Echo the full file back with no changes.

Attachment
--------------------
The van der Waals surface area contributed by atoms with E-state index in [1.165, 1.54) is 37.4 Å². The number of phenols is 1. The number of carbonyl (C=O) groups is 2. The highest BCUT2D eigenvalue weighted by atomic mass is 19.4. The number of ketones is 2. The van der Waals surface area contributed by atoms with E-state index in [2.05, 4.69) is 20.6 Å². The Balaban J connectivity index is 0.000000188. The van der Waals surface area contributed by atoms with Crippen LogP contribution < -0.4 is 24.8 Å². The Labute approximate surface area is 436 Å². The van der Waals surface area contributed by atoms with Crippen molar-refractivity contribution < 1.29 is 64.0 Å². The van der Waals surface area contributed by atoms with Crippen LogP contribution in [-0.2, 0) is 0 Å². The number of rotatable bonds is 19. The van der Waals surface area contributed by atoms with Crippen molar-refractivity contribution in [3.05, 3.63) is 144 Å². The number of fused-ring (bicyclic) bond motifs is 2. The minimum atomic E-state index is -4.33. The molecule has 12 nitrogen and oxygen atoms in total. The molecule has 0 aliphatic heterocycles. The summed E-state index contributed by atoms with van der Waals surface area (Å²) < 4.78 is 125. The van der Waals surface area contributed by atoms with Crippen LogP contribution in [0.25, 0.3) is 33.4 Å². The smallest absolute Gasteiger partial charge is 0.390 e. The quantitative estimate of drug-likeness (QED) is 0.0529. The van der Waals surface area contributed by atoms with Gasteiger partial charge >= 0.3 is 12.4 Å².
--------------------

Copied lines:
The van der Waals surface area contributed by atoms with E-state index in [1.165, 1.54) is 37.4 Å². The number of phenols is 1. The number of carbonyl (C=O) groups is 2. The highest BCUT2D eigenvalue weighted by atomic mass is 19.4. The number of ketones is 2. The van der Waals surface area contributed by atoms with E-state index in [2.05, 4.69) is 20.6 Å². The Balaban J connectivity index is 0.000000188. The van der Waals surface area contributed by atoms with Crippen LogP contribution < -0.4 is 24.8 Å². The Labute approximate surface area is 436 Å². The van der Waals surface area contributed by atoms with Crippen molar-refractivity contribution < 1.29 is 64.0 Å². The van der Waals surface area contributed by atoms with Crippen LogP contribution in [-0.2, 0) is 0 Å². The number of rotatable bonds is 19. The van der Waals surface area contributed by atoms with Crippen molar-refractivity contribution in [3.05, 3.63) is 144 Å². The number of fused-ring (bicyclic) bond motifs is 2. The minimum atomic E-state index is -4.33. The molecule has 12 nitrogen and oxygen atoms in total. The molecule has 0 aliphatic heterocycles. The summed E-state index contributed by atoms with van der Waals surface area (Å²) < 4.78 is 125. The van der Waals surface area contributed by atoms with Crippen LogP contribution in [0.25, 0.3) is 33.4 Å². The smallest absolute Gasteiger partial charge is 0.390 e. The quantitative estimate of drug-likeness (QED) is 0.0529. The van der Waals surface area contributed by atoms with Gasteiger partial charge >= 0.3 is 12.4 Å².